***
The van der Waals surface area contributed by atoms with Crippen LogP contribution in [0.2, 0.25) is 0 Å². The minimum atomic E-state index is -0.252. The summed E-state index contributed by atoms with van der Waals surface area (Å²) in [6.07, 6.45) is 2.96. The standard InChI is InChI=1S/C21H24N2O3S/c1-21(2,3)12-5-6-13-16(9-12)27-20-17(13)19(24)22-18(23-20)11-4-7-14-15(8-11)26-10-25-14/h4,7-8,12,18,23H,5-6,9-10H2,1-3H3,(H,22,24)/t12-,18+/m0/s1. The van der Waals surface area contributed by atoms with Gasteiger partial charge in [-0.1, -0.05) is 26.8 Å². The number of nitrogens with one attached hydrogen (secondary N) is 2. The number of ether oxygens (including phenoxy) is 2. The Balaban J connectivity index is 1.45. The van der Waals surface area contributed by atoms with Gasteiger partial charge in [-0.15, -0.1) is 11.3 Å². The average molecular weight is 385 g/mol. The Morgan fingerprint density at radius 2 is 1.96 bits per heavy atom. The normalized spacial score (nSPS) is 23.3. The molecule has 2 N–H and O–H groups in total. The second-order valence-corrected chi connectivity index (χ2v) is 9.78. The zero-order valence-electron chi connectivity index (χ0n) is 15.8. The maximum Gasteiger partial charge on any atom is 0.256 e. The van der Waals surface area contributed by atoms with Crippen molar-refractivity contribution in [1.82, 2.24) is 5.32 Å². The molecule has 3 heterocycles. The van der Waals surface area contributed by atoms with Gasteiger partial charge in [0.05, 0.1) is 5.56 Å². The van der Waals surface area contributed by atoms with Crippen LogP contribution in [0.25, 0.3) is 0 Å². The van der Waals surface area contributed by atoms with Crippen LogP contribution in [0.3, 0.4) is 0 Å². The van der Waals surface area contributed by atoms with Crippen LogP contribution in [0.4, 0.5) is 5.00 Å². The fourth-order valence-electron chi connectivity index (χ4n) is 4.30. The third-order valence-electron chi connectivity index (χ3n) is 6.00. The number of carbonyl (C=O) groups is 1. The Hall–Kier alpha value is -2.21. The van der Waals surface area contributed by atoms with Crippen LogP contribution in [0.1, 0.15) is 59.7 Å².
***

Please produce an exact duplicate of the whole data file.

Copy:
The van der Waals surface area contributed by atoms with Crippen LogP contribution in [0.2, 0.25) is 0 Å². The minimum atomic E-state index is -0.252. The summed E-state index contributed by atoms with van der Waals surface area (Å²) in [6.07, 6.45) is 2.96. The standard InChI is InChI=1S/C21H24N2O3S/c1-21(2,3)12-5-6-13-16(9-12)27-20-17(13)19(24)22-18(23-20)11-4-7-14-15(8-11)26-10-25-14/h4,7-8,12,18,23H,5-6,9-10H2,1-3H3,(H,22,24)/t12-,18+/m0/s1. The van der Waals surface area contributed by atoms with Gasteiger partial charge in [-0.1, -0.05) is 26.8 Å². The number of nitrogens with one attached hydrogen (secondary N) is 2. The number of ether oxygens (including phenoxy) is 2. The Balaban J connectivity index is 1.45. The van der Waals surface area contributed by atoms with Gasteiger partial charge in [-0.15, -0.1) is 11.3 Å². The average molecular weight is 385 g/mol. The Morgan fingerprint density at radius 2 is 1.96 bits per heavy atom. The normalized spacial score (nSPS) is 23.3. The molecule has 2 N–H and O–H groups in total. The second-order valence-corrected chi connectivity index (χ2v) is 9.78. The zero-order valence-electron chi connectivity index (χ0n) is 15.8. The maximum Gasteiger partial charge on any atom is 0.256 e. The van der Waals surface area contributed by atoms with Crippen molar-refractivity contribution in [1.82, 2.24) is 5.32 Å². The molecule has 3 heterocycles. The van der Waals surface area contributed by atoms with Gasteiger partial charge in [0.05, 0.1) is 5.56 Å². The van der Waals surface area contributed by atoms with Crippen LogP contribution in [0.25, 0.3) is 0 Å². The van der Waals surface area contributed by atoms with Crippen LogP contribution in [0.3, 0.4) is 0 Å². The van der Waals surface area contributed by atoms with Crippen LogP contribution in [0.4, 0.5) is 5.00 Å². The fourth-order valence-electron chi connectivity index (χ4n) is 4.30. The third-order valence-electron chi connectivity index (χ3n) is 6.00. The number of carbonyl (C=O) groups is 1. The Hall–Kier alpha value is -2.21. The van der Waals surface area contributed by atoms with Crippen LogP contribution in [0.1, 0.15) is 59.7 Å².